Yesterday's Canadian Parliamentary session included a moment of dramatic idiocy, when the Tory Minister of Intergovernmental Affairs Dean Del Mastro climbed to his hind limbs to declare that wanting to rip your CDs to listen to them on your MP3 player was like buying a pair of socks and then stealing a pair of shoes to go with them.
“It’s like going to a clothing store and buying a pair of socks and going back and saying by the way it wasn’t socks that I needed, what i really wanted was shoes. So I’m just going take these, I’m gonna format shift from socks to shoes and I’m not gonna pay anything because it was all for my feet,” he says.
A better analogy: it's like buying a bottle of wine and then demanding to drink the liquid in contains from a glass of your choosing.
This is in the context of Canada's disastrous pending copyright law, Bill C-11, which has even worse digital lock rules than the failed US Digital Millennium Copyright Act, a law that's been in force since 1998, suggesting the Tories haven't learned a thing about technology policy over the course of the entire current century.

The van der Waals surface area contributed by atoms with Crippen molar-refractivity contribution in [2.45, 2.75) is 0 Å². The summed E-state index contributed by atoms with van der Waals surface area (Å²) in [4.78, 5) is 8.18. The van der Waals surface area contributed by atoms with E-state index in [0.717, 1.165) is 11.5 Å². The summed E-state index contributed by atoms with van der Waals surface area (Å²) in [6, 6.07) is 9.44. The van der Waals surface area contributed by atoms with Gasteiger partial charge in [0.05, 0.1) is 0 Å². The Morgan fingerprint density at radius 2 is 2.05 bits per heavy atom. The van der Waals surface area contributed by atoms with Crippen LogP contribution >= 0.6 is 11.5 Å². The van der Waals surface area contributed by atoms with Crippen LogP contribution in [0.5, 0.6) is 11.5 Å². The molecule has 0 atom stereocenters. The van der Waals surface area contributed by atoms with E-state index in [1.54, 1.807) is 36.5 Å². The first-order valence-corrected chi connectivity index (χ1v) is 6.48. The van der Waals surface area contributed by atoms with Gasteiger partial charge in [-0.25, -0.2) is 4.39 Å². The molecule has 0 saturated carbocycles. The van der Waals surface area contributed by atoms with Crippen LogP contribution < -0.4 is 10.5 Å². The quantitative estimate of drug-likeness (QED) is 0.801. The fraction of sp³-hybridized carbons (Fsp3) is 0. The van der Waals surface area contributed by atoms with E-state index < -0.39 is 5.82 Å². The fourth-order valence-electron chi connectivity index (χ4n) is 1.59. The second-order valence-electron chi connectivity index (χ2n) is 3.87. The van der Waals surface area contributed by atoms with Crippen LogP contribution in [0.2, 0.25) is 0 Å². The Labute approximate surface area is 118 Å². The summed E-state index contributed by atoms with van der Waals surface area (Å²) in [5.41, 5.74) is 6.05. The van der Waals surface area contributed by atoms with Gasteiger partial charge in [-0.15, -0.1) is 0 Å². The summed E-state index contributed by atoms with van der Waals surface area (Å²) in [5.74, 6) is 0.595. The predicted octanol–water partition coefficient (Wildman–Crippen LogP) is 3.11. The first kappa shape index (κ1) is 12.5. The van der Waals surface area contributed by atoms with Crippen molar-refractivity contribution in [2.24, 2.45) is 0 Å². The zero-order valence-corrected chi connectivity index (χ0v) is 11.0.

Mr Del Mastro is the MP for Peterborough, a city outside of Toronto with a large university population. Students of Trent, this guy is your MP. Remember when Sam Bulte lost her "safe" seat because she wouldn't side with the people instead of off-shore copyright giants?
Idiotic Copyright Comparisons in Canadian Parliament
This morning, the EU's legislative affairs committee (JURI) narrowly voted to include two controversial proposals in upcoming, must-pass copyright reforms: both Article 11 (no linking to news stories without permission and a paid license) and Article 13 (all material posted by Europeans must first be evaluated by a copyright filter and blocked if they appear […]
On Gizmodo, Rhett Jones pulls no punches about Article 13 and Article 11 -- a pair of copyright proposals that go up for a committee vote in the EU in mere hours.
We've got less than a day until the key vote on the wording of the new EU Copyright Directive, when members of the EU's legislative committee will vote on whether to include controversial mass censorship language in the proposal that the parliament will vote on.
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